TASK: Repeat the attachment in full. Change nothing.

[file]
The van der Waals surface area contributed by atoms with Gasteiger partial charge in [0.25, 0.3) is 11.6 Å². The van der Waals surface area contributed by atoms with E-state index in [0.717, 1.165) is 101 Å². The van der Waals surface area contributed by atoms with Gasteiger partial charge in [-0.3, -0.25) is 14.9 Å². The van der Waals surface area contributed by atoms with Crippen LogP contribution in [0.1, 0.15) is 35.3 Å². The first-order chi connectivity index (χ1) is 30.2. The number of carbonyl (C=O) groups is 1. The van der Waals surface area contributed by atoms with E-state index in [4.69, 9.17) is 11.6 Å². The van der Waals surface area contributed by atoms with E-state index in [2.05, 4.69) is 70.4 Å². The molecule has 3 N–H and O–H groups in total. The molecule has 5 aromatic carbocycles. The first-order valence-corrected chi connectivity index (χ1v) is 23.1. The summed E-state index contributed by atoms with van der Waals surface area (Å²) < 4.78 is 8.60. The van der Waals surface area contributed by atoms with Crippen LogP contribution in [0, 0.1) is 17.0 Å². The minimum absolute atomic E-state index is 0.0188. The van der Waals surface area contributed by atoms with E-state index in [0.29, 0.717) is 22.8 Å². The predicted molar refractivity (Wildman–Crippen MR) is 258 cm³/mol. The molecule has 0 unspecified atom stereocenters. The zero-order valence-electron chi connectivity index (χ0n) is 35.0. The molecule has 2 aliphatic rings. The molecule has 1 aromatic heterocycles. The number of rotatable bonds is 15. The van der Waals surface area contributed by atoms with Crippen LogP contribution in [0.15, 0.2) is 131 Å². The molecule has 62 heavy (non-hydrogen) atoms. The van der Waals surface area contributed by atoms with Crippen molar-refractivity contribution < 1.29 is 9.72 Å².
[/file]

The van der Waals surface area contributed by atoms with Gasteiger partial charge in [0.25, 0.3) is 11.6 Å². The van der Waals surface area contributed by atoms with E-state index in [0.717, 1.165) is 101 Å². The van der Waals surface area contributed by atoms with Gasteiger partial charge in [-0.3, -0.25) is 14.9 Å². The van der Waals surface area contributed by atoms with Crippen LogP contribution in [0.1, 0.15) is 35.3 Å². The first-order chi connectivity index (χ1) is 30.2. The number of carbonyl (C=O) groups is 1. The van der Waals surface area contributed by atoms with E-state index in [4.69, 9.17) is 11.6 Å². The van der Waals surface area contributed by atoms with E-state index in [2.05, 4.69) is 70.4 Å². The molecule has 3 N–H and O–H groups in total. The molecule has 5 aromatic carbocycles. The first-order valence-corrected chi connectivity index (χ1v) is 23.1. The summed E-state index contributed by atoms with van der Waals surface area (Å²) < 4.78 is 8.60. The van der Waals surface area contributed by atoms with Crippen LogP contribution in [0, 0.1) is 17.0 Å². The minimum absolute atomic E-state index is 0.0188. The van der Waals surface area contributed by atoms with E-state index in [0.29, 0.717) is 22.8 Å². The predicted molar refractivity (Wildman–Crippen MR) is 258 cm³/mol. The molecule has 0 unspecified atom stereocenters. The zero-order valence-electron chi connectivity index (χ0n) is 35.0. The molecule has 2 aliphatic rings. The molecule has 1 aromatic heterocycles. The number of rotatable bonds is 15. The van der Waals surface area contributed by atoms with Crippen LogP contribution in [0.15, 0.2) is 131 Å². The molecule has 62 heavy (non-hydrogen) atoms. The van der Waals surface area contributed by atoms with Crippen molar-refractivity contribution < 1.29 is 9.72 Å².